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Appeals against municipal acts and acts of DNSK

Mayors are competent to issue individual administrative acts. They affect citizens’ rights and are therefore subject to judicial review. The most frequently challenged administrative acts of municipalities are those issued under the Territorial Planning Act (TPA). This is the law regulating buildings and construction sites. E.g.: building permit, certificate of rough construction (act 14), certificate of commissioning (act 16), certificate under article 181, etc.

How do I appeal against a municipal act?

All administrative acts are subject to administrative and judicial appeal. Therefore, the acts of the municipality can also be appealed. Legal Frame has extensive experience in appeals against administrative acts of municipalities. Our administrative law attorneys will help you protect your rights in the appropriate court.

An appeal shall be lodged with a higher administrative authority. That is, if you challenge an act of the mayor, it is appealed to the governor. The complaint shall be filed through the mayor with the county attorney, setting forth all the facts and circumstances thereof.

After the decision of the county board, a judicial appeal may proceed if the decision is not satisfactory. It is important to know that the challenge can be brought directly before the competent court.

The competent court shall be the Administrative Court in the region of the permanent address or seat of the addressee of the administrative act. The acts are appealed within 14 days and the proceedings are two-instance – Administrative Court and Supreme Administrative Court.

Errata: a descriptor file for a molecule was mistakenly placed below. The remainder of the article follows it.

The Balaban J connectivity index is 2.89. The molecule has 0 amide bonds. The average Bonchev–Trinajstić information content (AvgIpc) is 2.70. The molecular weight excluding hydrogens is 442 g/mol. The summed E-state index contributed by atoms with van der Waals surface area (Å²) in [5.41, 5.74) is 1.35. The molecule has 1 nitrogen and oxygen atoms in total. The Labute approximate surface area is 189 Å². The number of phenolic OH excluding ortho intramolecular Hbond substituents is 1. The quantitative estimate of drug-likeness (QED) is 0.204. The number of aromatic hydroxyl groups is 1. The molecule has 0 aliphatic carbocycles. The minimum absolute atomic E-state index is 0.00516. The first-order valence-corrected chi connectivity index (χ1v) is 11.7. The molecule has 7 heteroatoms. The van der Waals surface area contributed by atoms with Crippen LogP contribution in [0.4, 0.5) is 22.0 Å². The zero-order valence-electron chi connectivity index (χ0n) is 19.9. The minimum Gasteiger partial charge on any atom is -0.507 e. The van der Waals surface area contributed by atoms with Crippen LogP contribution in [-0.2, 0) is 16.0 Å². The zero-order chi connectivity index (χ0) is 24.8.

NB: The tacit refusal of municipalities is also subject to administrative appeal. I.e. where the administration has not ruled within the statutory time limit.

How can I appeal against an act of DNSK?

Administrative acts issued by DNSC (Directorate of National Construction Control) and its subdivisions are subject to administrative control. The object of these acts is construction – illegal constructions and constructions executed in deviation of the legal norms.
When is a construction illegal?
A construction is illegal when:
– has been carried out in non-compliance with the current PUP (detailed development plan);
– was carried out without approved investment projects and/or without a building permit;
– for deviations from the approved investment project;
– was carried out with materials that do not comply with the construction requirements;
– was carried out in the presence of a valid refusal to issue an administrative act, which, depending on the type and size of the construction, is a prerequisite for permitting the construction under the Environmental Protection Act, the Biological Diversity Act, the Cultural Heritage Act or another special law;
– has been carried out in violation of the requirements for construction in areas with special territorial-planning protection or with a regime of preventive planning protection.
Upon discovery of such a construction, the State Construction Committee shall issue an order, which shall be subject to appeal. Such an order may be appealed under the procedure of the Code of Civil Procedure and the Administrative Code before the relevant administrative court. By its decision, the court may cancel or modify the illegal construction order.
It is important to know that you can file a report with the State Property Inspectorate in case illegal construction has been carried out in your property or in the common parts of the property.
If you are served with a demolition order or refused planning permission, you can contact a good solicitor to help you resolve your case.

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